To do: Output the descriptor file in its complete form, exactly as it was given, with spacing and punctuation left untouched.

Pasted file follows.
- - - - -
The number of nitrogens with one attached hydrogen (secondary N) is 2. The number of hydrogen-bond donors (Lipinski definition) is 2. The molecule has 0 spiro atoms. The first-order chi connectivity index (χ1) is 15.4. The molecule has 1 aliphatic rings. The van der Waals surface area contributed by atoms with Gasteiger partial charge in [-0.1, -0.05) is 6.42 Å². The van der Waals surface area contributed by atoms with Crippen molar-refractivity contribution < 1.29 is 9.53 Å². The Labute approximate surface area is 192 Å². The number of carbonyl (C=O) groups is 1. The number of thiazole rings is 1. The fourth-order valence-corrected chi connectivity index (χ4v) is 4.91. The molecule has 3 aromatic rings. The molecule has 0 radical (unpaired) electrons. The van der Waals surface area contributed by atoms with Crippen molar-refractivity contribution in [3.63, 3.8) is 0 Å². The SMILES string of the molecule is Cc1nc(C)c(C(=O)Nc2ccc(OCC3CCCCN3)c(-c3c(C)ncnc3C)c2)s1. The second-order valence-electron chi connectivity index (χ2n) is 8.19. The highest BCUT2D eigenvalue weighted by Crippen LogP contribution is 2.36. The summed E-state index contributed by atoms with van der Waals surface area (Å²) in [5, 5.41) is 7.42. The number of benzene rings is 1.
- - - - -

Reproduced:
The number of nitrogens with one attached hydrogen (secondary N) is 2. The number of hydrogen-bond donors (Lipinski definition) is 2. The molecule has 0 spiro atoms. The first-order chi connectivity index (χ1) is 15.4. The molecule has 1 aliphatic rings. The van der Waals surface area contributed by atoms with Gasteiger partial charge in [-0.1, -0.05) is 6.42 Å². The van der Waals surface area contributed by atoms with Crippen molar-refractivity contribution < 1.29 is 9.53 Å². The Labute approximate surface area is 192 Å². The number of carbonyl (C=O) groups is 1. The number of thiazole rings is 1. The fourth-order valence-corrected chi connectivity index (χ4v) is 4.91. The molecule has 3 aromatic rings. The molecule has 0 radical (unpaired) electrons. The van der Waals surface area contributed by atoms with Crippen molar-refractivity contribution in [3.63, 3.8) is 0 Å². The SMILES string of the molecule is Cc1nc(C)c(C(=O)Nc2ccc(OCC3CCCCN3)c(-c3c(C)ncnc3C)c2)s1. The second-order valence-electron chi connectivity index (χ2n) is 8.19. The highest BCUT2D eigenvalue weighted by Crippen LogP contribution is 2.36. The summed E-state index contributed by atoms with van der Waals surface area (Å²) in [5, 5.41) is 7.42. The number of benzene rings is 1.